Archive for the ‘Books’ Category


To Margret, with best wishes, Sgt. Ham

In Books,Words on April 29, 2012 by Miche


First, read this, by @BellJarred. It struck a spark with me. There’s a lot about ebooks that I love: I carry Chambers Dictionary and all of Shakespeare in my pocket every day, plus a hundred-odd texts I’ve bought from Amazon or Apple, but I retain a fondness for those physical objects called books.

BellJarred writes: “Some of my books are coffee stained and haggard because they have been on a rough journey across the world. They hold wrappers of foreign sweets, postcards, leaves, train tickets and hastily written notes in the margins.”

I have bought books, from second-hand shops, that had German train tickets and Johannesburg boarding cards tucked into them. There was one that, halfway through, had a card sayng “I have lit a candle for you at Lourdes.”

The Luck of the Bodkins, by  P. G. Wodehouse, is an enjoyable and funny book. It has a great opening sentence: “Into the face of the young man who sat on the terrace of the Hotel Magnifique at Cannes there had crept a look of furtive shame, the shifty, hangdog look which announces that an Englishman is about to talk French.”

But what I really love about my copy of this book is the dedication from Sgt. Ham to Margret.



Mini Modern Classics (3) Donald Barthelme

In Books on April 4, 2011 by Miche Tagged: , , ,

Back coverWell, this turned out to be a treat, but it didn’t start that way. I knew nothing of Donald Barthelme except that he was an American writer now dead. Seeing that the 75 pages of Some of Us Had Been Threatening Our Friend Colby (probably around 50 pages of a normal-sized paperback) contained no fewer than nine short stories, I feared that I was in for a series of those vague little vignettes that infest the pages of the New Yorker. And so, at first, it seemed.

In the title story, Colby’s friends decide that he has “gone too far” and must be hanged. It’s all very civilized on the surface: Colby is consulted about the music, there’s a discussion about whether to serve drinks, and about whether an indoor or outdoor hanging would be preferable. The comic tension between the awful act and the committee-style way it’s carried out sustains the humour of the story till the last full stop – but only just.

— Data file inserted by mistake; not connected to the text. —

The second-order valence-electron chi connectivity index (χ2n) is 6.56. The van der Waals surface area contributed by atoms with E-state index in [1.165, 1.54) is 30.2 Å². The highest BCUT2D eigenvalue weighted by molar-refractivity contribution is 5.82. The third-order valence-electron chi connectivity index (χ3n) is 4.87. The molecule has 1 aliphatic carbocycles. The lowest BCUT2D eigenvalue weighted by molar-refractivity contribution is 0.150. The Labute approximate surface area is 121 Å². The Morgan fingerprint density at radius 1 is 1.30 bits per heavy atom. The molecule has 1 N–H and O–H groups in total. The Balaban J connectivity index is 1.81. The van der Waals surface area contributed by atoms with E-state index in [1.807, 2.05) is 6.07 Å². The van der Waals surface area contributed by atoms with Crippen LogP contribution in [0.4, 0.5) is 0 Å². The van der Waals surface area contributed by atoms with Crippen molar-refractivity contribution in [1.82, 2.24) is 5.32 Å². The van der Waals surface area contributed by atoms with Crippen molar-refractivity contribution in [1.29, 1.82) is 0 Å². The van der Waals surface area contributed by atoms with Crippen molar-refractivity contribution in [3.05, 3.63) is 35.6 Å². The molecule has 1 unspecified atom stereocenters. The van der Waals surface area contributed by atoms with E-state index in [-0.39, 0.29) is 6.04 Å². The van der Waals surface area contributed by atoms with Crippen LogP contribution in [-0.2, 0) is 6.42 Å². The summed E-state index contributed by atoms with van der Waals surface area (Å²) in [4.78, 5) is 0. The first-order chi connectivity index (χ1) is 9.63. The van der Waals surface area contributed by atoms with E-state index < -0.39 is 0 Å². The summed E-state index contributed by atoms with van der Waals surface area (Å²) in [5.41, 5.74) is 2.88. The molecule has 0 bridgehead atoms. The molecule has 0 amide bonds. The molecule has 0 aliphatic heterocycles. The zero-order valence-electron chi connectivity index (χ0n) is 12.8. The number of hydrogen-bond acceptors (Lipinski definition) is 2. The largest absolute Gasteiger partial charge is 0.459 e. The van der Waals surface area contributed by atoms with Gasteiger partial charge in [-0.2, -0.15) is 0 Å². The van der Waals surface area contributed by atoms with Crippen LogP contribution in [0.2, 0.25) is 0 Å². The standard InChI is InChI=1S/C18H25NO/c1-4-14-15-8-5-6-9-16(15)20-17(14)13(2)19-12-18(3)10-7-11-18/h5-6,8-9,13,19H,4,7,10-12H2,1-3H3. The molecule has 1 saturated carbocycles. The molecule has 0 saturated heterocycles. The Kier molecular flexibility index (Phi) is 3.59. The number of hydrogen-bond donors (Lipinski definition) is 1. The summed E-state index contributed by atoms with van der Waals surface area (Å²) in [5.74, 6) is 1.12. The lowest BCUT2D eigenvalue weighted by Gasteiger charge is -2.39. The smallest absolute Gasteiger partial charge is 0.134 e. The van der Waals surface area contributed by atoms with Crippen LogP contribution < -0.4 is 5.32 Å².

The second story, The Glass Mountain, just perplexed me. A weird allegory in 100 numbered statements (I nearly said 100 sentences, but number 80 is a full paragraph, perhaps to break the monotony), it left me wondering whether I should carry on reading. Fortunately, I did carry on.

The next story, I Bought a Little City, was the one that clicked. An impossibly rich man buys the city of Galveston, Texas, and tries to change it for the better. Maybe you can imagine how well that works out, but probably you can’t predict the ways it fails to work out in Barthelme’s telling. By now, I suppose, I was tuning in to Barthelme’s comic mode. Certainly I was starting to enjoy the stories. The Palace at 4 A.M. is a weird, funny and sad parable. Chablis is probably funny if you have a baby (or maybe it’s only funny if you don’t); The School is a great black comedy in which the pupils’ gerbils, fish, grandparents etc keep dying.

And so on. Lovely comic-serious playfulness.

Jings, my “to be read soon” pile is getting top-heavy already.


Mini Modern Classics (2) Kingsley Amis

In Books on April 2, 2011 by Miche Tagged: , , ,

Amis books

The second of the Mini Modern Classics series (alphabetically by author) and the second story that I already own but have never got round to reading. It’s a bad habit of mine: I buy more books than I have time to read, and more DVDs than I have time to watch. Should I ever happen to find myself bed-ridden for three months, I won’t be short of entertainment.

I’ve been trying to recall when, and why, I stopped reading Kingsley Amis. I know I haven’t read any of his novels subsequent to The Old Devils (1986), though I’m sure I was still occasionally reading him in the Nineties. I never made a concious decision to stop. I just grew less fond of him: of the old man retreating into bufferdom, as portrayed by interviews and the odd TV profile, and of the misogyny I saw in Stanley and the Women. It’s nice to be reminded what a fine, observant comic writer he could be.

Dear Illusion (1972) concerns Sue Macnamara, a “long-legged girl of thirty” (Amis was about fifty at the time) who arrives with a photographer at the home of Edward Arthur Potter, an old and much-respected poet, to interview him for a Sunday paper magazine. She’s not sure that Potter’s everything he’s cracked up to be:

“The works of Edward Arthur Potter weren’t in my syllabus, Bowes. Anyway, one big thing about those works is that they’re damned difficult. I was brought up on stuff you could make a bit of head or tail of. I suspect Potter of not being as good as he looks or sounds, but only suspect. And the critics are no help. They nearly all think he’s great, but then they nearly all think people I know are bloody awful are great too.”